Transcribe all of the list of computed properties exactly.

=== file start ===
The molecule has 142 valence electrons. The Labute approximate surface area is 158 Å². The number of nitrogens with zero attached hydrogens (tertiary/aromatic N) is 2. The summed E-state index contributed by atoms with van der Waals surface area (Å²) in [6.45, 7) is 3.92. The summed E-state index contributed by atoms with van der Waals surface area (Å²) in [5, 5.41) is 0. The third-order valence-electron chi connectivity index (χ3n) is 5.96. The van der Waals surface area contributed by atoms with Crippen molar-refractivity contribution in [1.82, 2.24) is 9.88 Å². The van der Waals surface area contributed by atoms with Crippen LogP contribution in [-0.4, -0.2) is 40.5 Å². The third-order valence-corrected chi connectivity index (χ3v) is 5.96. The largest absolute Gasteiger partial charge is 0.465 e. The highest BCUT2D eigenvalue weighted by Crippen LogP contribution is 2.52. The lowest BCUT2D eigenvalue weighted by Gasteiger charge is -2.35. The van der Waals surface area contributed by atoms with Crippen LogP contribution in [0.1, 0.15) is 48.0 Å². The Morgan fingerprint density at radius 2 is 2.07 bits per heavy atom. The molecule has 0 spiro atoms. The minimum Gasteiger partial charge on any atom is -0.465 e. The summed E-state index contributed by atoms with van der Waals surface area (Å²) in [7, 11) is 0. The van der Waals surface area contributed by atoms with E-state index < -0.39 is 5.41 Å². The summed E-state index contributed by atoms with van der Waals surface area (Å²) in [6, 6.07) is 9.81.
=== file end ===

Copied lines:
The molecule has 142 valence electrons. The Labute approximate surface area is 158 Å². The number of nitrogens with zero attached hydrogens (tertiary/aromatic N) is 2. The summed E-state index contributed by atoms with van der Waals surface area (Å²) in [6.45, 7) is 3.92. The summed E-state index contributed by atoms with van der Waals surface area (Å²) in [5, 5.41) is 0. The third-order valence-electron chi connectivity index (χ3n) is 5.96. The van der Waals surface area contributed by atoms with Crippen molar-refractivity contribution in [1.82, 2.24) is 9.88 Å². The van der Waals surface area contributed by atoms with Crippen LogP contribution in [-0.4, -0.2) is 40.5 Å². The third-order valence-corrected chi connectivity index (χ3v) is 5.96. The largest absolute Gasteiger partial charge is 0.465 e. The highest BCUT2D eigenvalue weighted by Crippen LogP contribution is 2.52. The lowest BCUT2D eigenvalue weighted by Gasteiger charge is -2.35. The van der Waals surface area contributed by atoms with Crippen LogP contribution in [0.1, 0.15) is 48.0 Å². The Morgan fingerprint density at radius 2 is 2.07 bits per heavy atom. The molecule has 0 spiro atoms. The minimum Gasteiger partial charge on any atom is -0.465 e. The summed E-state index contributed by atoms with van der Waals surface area (Å²) in [7, 11) is 0. The van der Waals surface area contributed by atoms with E-state index < -0.39 is 5.41 Å². The summed E-state index contributed by atoms with van der Waals surface area (Å²) in [6, 6.07) is 9.81.